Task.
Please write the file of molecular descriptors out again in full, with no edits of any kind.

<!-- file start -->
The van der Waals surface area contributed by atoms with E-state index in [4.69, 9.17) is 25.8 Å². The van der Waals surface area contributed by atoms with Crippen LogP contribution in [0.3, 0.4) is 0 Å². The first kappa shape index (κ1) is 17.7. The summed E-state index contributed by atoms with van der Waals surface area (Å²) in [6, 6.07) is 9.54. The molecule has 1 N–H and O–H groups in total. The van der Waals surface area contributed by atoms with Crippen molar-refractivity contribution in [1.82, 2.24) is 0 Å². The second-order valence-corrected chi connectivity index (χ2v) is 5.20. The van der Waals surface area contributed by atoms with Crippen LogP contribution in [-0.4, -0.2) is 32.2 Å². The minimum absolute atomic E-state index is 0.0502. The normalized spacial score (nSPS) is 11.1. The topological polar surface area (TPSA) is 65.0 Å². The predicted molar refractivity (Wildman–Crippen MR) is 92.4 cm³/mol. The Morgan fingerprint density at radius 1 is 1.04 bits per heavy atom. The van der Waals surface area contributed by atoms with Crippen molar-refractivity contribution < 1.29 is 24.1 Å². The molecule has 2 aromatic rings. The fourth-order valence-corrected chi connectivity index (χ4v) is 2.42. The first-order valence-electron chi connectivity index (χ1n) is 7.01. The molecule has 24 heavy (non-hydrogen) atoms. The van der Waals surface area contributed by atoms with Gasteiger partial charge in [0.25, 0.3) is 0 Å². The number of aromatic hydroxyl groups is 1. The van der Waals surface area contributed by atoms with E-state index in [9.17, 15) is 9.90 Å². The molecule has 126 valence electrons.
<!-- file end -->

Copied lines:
The van der Waals surface area contributed by atoms with E-state index in [4.69, 9.17) is 25.8 Å². The van der Waals surface area contributed by atoms with Crippen LogP contribution in [0.3, 0.4) is 0 Å². The first kappa shape index (κ1) is 17.7. The summed E-state index contributed by atoms with van der Waals surface area (Å²) in [6, 6.07) is 9.54. The molecule has 1 N–H and O–H groups in total. The van der Waals surface area contributed by atoms with Crippen molar-refractivity contribution in [1.82, 2.24) is 0 Å². The second-order valence-corrected chi connectivity index (χ2v) is 5.20. The van der Waals surface area contributed by atoms with Crippen LogP contribution in [-0.4, -0.2) is 32.2 Å². The minimum absolute atomic E-state index is 0.0502. The normalized spacial score (nSPS) is 11.1. The topological polar surface area (TPSA) is 65.0 Å². The predicted molar refractivity (Wildman–Crippen MR) is 92.4 cm³/mol. The Morgan fingerprint density at radius 1 is 1.04 bits per heavy atom. The van der Waals surface area contributed by atoms with Crippen molar-refractivity contribution < 1.29 is 24.1 Å². The molecule has 2 aromatic rings. The fourth-order valence-corrected chi connectivity index (χ4v) is 2.42. The first-order valence-electron chi connectivity index (χ1n) is 7.01. The molecule has 24 heavy (non-hydrogen) atoms. The van der Waals surface area contributed by atoms with Gasteiger partial charge in [0.25, 0.3) is 0 Å². The number of aromatic hydroxyl groups is 1. The van der Waals surface area contributed by atoms with E-state index in [9.17, 15) is 9.90 Å². The molecule has 126 valence electrons.